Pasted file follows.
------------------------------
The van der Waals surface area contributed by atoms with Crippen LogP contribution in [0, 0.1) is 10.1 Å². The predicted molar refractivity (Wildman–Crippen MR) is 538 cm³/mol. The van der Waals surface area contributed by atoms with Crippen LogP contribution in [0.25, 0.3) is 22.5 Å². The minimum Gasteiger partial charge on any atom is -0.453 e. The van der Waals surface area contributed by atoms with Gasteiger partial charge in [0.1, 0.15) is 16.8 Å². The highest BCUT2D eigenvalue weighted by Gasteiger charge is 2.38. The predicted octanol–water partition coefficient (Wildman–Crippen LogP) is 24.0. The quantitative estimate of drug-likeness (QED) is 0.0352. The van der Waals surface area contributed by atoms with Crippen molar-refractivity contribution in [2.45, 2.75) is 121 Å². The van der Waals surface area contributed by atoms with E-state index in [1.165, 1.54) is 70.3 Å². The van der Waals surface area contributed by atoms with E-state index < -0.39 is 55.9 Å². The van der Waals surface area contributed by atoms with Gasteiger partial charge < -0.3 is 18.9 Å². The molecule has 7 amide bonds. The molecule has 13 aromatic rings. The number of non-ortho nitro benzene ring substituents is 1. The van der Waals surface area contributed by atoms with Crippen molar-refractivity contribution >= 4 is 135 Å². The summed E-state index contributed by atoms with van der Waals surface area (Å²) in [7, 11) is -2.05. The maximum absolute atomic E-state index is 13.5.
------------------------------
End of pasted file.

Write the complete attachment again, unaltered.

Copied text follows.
The van der Waals surface area contributed by atoms with Crippen LogP contribution in [0, 0.1) is 10.1 Å². The predicted molar refractivity (Wildman–Crippen MR) is 538 cm³/mol. The van der Waals surface area contributed by atoms with Crippen LogP contribution in [0.25, 0.3) is 22.5 Å². The minimum Gasteiger partial charge on any atom is -0.453 e. The van der Waals surface area contributed by atoms with Gasteiger partial charge in [0.1, 0.15) is 16.8 Å². The highest BCUT2D eigenvalue weighted by Gasteiger charge is 2.38. The predicted octanol–water partition coefficient (Wildman–Crippen LogP) is 24.0. The quantitative estimate of drug-likeness (QED) is 0.0352. The van der Waals surface area contributed by atoms with Crippen molar-refractivity contribution in [2.45, 2.75) is 121 Å². The van der Waals surface area contributed by atoms with E-state index in [1.165, 1.54) is 70.3 Å². The van der Waals surface area contributed by atoms with E-state index < -0.39 is 55.9 Å². The van der Waals surface area contributed by atoms with Gasteiger partial charge < -0.3 is 18.9 Å². The molecule has 7 amide bonds. The molecule has 13 aromatic rings. The number of non-ortho nitro benzene ring substituents is 1. The van der Waals surface area contributed by atoms with Crippen molar-refractivity contribution >= 4 is 135 Å². The summed E-state index contributed by atoms with van der Waals surface area (Å²) in [7, 11) is -2.05. The maximum absolute atomic E-state index is 13.5.